The 1st trip of the season was just after the Welsh had rolled up the ice, painted the sky temporarily blue to lure early tourists to the far west. We had decided to join the n.w.c.c. for the Puffin picnic. This is not to be confused with an early season BBQ as there is little meat on Puffins, but a trip to Puffin island, where, we were told, one can drop the anchor near the light house and enjoy a relaxing break.
So we joined the club briefing on the Friday night.
Early morning peace
As the tide was relatively late, we set off at 11:20, passed Perch at 12:00 and set course towards Puffin island. At 13:15 we used the radar to measure that Puffin was still 2 NM away. Not that we can't navigate, but it was nice to use a new tool (it's a man thing).
Puffin in the distance
At 13:20 we asked assistance from the engine as progress was slow and hunger is always a risk to destabilise the crew.
She's in charge
We arrived at Trwyn Ddu (black tower) at 14:00 and dropped the anchor behind 2 other yachts. Our plan was to row in the dinghy to other boats and barter parts of our lunch for parts of other boats lunch. Sadly, it was rather choppy so Geke's lunch went in the oven with the mental note not to stay too long.
One thing you learn as a young skipper is to set up an anchor watch after you've dropped it. I was the anchor watch. On the bow of the boat, I noticed that the distance between us and the next yacht was slowly diminishing. Their skipper looked briefly accusingly at us and said something about "you are drifting towards us". I said that I was only a beginner and had never mastered the technique of drifting upwind.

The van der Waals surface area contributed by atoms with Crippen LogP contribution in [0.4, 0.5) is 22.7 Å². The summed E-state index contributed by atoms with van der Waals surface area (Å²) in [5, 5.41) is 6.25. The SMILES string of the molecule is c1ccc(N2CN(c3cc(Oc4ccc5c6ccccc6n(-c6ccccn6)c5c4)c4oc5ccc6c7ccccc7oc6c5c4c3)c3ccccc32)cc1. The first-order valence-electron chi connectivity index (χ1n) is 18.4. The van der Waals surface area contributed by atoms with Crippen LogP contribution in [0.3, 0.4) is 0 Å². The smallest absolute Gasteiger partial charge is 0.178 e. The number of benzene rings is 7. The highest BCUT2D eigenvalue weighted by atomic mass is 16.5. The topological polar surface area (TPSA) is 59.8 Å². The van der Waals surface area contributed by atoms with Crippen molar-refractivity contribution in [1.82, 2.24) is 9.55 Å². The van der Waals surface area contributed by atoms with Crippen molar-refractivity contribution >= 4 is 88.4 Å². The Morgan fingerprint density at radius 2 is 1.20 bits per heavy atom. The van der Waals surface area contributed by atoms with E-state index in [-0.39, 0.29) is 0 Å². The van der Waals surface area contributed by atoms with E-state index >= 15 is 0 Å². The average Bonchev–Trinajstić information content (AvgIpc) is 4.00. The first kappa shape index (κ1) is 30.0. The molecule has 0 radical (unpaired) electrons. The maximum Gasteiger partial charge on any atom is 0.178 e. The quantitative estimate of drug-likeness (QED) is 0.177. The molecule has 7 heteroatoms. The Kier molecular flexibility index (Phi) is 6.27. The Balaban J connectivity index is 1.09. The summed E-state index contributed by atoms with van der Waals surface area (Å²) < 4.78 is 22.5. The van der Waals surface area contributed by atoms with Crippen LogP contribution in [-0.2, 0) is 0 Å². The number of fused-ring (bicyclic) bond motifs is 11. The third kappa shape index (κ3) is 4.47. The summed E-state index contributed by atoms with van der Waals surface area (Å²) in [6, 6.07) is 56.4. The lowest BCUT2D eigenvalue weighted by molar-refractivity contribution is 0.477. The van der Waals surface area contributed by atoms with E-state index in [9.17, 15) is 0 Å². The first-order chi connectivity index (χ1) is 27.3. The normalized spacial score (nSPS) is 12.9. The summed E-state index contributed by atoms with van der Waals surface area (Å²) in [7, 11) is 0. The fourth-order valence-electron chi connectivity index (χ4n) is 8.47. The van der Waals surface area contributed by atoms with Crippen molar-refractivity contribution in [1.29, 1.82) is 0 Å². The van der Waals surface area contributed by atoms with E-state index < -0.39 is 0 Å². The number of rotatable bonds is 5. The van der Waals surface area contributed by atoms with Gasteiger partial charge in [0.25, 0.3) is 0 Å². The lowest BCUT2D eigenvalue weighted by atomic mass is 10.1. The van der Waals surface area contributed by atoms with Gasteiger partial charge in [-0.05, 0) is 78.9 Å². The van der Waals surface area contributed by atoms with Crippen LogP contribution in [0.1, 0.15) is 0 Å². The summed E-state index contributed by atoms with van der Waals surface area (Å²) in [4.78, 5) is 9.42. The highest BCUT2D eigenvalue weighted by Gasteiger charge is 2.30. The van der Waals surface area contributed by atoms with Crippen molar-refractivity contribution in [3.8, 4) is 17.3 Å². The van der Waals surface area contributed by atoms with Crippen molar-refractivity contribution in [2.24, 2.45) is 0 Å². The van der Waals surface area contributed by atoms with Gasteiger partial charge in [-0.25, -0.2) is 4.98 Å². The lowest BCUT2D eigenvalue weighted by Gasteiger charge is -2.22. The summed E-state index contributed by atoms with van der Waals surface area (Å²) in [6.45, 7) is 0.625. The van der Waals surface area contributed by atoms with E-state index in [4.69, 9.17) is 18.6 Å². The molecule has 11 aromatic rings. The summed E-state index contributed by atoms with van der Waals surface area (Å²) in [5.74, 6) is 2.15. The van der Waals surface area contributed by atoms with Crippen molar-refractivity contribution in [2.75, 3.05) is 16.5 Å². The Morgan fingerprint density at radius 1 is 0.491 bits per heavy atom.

After that their skipper pushed a button and after some rattling sound, the anchor came up and they moved downwind from us to anchor again.
We only stayed 15 minutes and I then had to raise the anchor again. The difference between our neighbours modern yacht with a modern electric windlass and our hand operated skipper with no lass at all became clear.
Our anchor was bought 2nd hand, just after the battle of Travalgar and is a bit rusty. After an intense excersize the deck and the skippers hands were a sort of rusty brown. Amazingly, another neighbour did the whole thing single handedly.
Stowing the sails
The return sail was straight against the wind, which came from the East. Our yacht doesn't do well against the wind and I could see a struggle develop for the next 3 hours. Fairly soon we recruted the engine again, and with reduced genoa made sailing much closed to the wind possible.
Can you see where we're going?
Geke used our hand held wind force measure tool thing which recorded a F5 to F6.
We finally returned on the mooring at 17:15 after having done 22.1 NM at an average of 4kts.